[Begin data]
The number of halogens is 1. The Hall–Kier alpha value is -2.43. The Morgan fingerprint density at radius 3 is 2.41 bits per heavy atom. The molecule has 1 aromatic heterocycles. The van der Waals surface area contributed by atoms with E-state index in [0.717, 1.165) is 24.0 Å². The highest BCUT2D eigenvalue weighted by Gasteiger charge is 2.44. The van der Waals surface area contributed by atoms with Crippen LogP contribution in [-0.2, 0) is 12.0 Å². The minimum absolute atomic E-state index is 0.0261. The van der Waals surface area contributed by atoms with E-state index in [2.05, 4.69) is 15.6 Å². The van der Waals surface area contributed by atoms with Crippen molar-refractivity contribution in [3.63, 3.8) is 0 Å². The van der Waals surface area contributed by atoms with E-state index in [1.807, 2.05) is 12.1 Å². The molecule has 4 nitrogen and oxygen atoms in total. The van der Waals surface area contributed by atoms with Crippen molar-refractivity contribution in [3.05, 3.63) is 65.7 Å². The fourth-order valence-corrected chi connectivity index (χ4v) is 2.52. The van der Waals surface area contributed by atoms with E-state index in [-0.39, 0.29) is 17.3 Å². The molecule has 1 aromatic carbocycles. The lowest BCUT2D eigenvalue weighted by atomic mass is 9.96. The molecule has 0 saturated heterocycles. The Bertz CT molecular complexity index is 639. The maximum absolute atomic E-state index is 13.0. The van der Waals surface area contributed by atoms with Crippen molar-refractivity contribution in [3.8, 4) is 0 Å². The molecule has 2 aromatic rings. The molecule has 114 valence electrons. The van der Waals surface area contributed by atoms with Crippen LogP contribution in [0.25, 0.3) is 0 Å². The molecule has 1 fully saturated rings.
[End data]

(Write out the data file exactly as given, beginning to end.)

The number of halogens is 1. The Hall–Kier alpha value is -2.43. The Morgan fingerprint density at radius 3 is 2.41 bits per heavy atom. The molecule has 1 aromatic heterocycles. The van der Waals surface area contributed by atoms with E-state index in [0.717, 1.165) is 24.0 Å². The highest BCUT2D eigenvalue weighted by Gasteiger charge is 2.44. The van der Waals surface area contributed by atoms with Crippen LogP contribution in [-0.2, 0) is 12.0 Å². The minimum absolute atomic E-state index is 0.0261. The van der Waals surface area contributed by atoms with E-state index in [2.05, 4.69) is 15.6 Å². The van der Waals surface area contributed by atoms with Crippen molar-refractivity contribution in [3.63, 3.8) is 0 Å². The van der Waals surface area contributed by atoms with E-state index in [1.807, 2.05) is 12.1 Å². The molecule has 4 nitrogen and oxygen atoms in total. The van der Waals surface area contributed by atoms with Crippen molar-refractivity contribution in [3.05, 3.63) is 65.7 Å². The fourth-order valence-corrected chi connectivity index (χ4v) is 2.52. The van der Waals surface area contributed by atoms with E-state index in [-0.39, 0.29) is 17.3 Å². The molecule has 1 aromatic carbocycles. The lowest BCUT2D eigenvalue weighted by atomic mass is 9.96. The molecule has 0 saturated heterocycles. The Bertz CT molecular complexity index is 639. The maximum absolute atomic E-state index is 13.0. The van der Waals surface area contributed by atoms with Crippen molar-refractivity contribution in [3.8, 4) is 0 Å². The molecule has 2 aromatic rings. The molecule has 114 valence electrons. The van der Waals surface area contributed by atoms with Crippen LogP contribution in [0.25, 0.3) is 0 Å². The molecule has 1 fully saturated rings.